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  • Women’s labor force participation Updated

    Family-friendly policies increase women’s labor force participation, benefiting them, their families, and society at large

    Anne E. Winkler, February 2022
    Female labor force participation is mainly driven by the value of their market wages versus the value of their non-market time. Labor force participation varies considerably across countries. To understand this international variation, it is important to further consider differences across countries in institutions, non-economic factors such as cultural norms, and public policies. Such differences provide important insights into what actions countries might take to further increase women's participation in the labor market.
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  • The relationship between recessions and health Updated

    Economic recessions seem to reduce overall mortality rates, but increase suicides and mental health problems

    Nick Drydakis, December 2021
    Recessions are complex events that affect personal health and behavior via various potentially opposing mechanisms. While recessions are known to have negative effects on mental health and lead to an increase in suicides, it has been proven that they reduce mortality rates. A general health policy agenda in relation to recessions remains ambiguous due to the lack of consistency between different individual- and country-level approaches. However, aggregate regional patterns provide valuable information, and local social planners could use them to design region-specific policy responses to mitigate the negative health effects caused by recessions.
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  • Should divorce be easier or harder? Updated

    The evidence, though weak, favors legal, easy, unilateral divorce

    Many countries have enacted legislation over the past few decades making divorce easier. Some countries have legalized divorce where it had previously been banned, and many have eased the conditions required for a divorce, such as allowing unilateral divorce (both spouses do not have to agree on the divorce). Divorce laws can regulate the grounds for divorce, division of property, child custody, and child support or maintenance payments. Reforms can have a range of social effects beyond increasing the divorce rate. They can influence female labor supply, marriage and fertility rates, child well-being, household saving, and even domestic violence and crime.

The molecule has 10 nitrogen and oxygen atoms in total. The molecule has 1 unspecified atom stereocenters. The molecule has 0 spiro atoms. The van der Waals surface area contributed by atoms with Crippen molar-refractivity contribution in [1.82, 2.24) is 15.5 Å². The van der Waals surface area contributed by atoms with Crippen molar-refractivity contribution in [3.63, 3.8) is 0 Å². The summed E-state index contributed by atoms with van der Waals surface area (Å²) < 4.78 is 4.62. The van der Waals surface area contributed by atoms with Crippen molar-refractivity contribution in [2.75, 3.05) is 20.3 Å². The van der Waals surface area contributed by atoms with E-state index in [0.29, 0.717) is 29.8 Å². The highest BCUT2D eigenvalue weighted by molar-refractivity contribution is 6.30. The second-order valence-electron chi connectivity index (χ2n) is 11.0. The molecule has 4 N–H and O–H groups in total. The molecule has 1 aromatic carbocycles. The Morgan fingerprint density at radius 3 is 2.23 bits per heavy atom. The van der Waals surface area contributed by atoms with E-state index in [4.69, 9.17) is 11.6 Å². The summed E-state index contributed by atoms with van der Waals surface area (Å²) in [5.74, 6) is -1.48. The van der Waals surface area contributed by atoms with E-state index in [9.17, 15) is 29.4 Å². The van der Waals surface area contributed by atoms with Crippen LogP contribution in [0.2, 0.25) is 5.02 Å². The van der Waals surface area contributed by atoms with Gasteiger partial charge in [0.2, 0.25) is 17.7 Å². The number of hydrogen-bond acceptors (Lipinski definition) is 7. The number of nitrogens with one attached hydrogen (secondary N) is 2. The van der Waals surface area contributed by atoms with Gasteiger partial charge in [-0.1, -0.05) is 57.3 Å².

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  • Gender differences in competitiveness Updated

    To what extent can different attitudes toward competition for men and women explain the gender gap in labor markets?

    Mario Lackner, November 2021
    Differences in labor market outcomes for women and men are highly persistent. Apart from discrimination, one frequently mentioned explanation could be differences in the attitude toward competition for both genders. Abundant empirical evidence indicates that multiple influences shape attitudes toward competition during different periods of the life cycle. Gender differences in competitiveness will not only influence outcomes during working age, but also during early childhood education. In order to reduce the gender gap in educational and labor market outcomes, it is crucial to understand when and why gender gaps in competitiveness arise and to study their consequences.
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  • Early-life medical care and human capital accumulation Updated

    Medical care and public health interventions in early childhood may improve human capital accumulation as well as child health

    Ample empirical evidence links adverse conditions during early childhood (the period from conception to age five) to worse health outcomes and lower academic achievement in adulthood. Can early-life medical care and public health interventions ameliorate these effects? Recent research suggests that both types of interventions may benefit not only child health but also long-term educational outcomes. In some cases, the effects of interventions may spillover to other family members. These findings can be used to design policies that improve long-term outcomes and reduce economic inequality.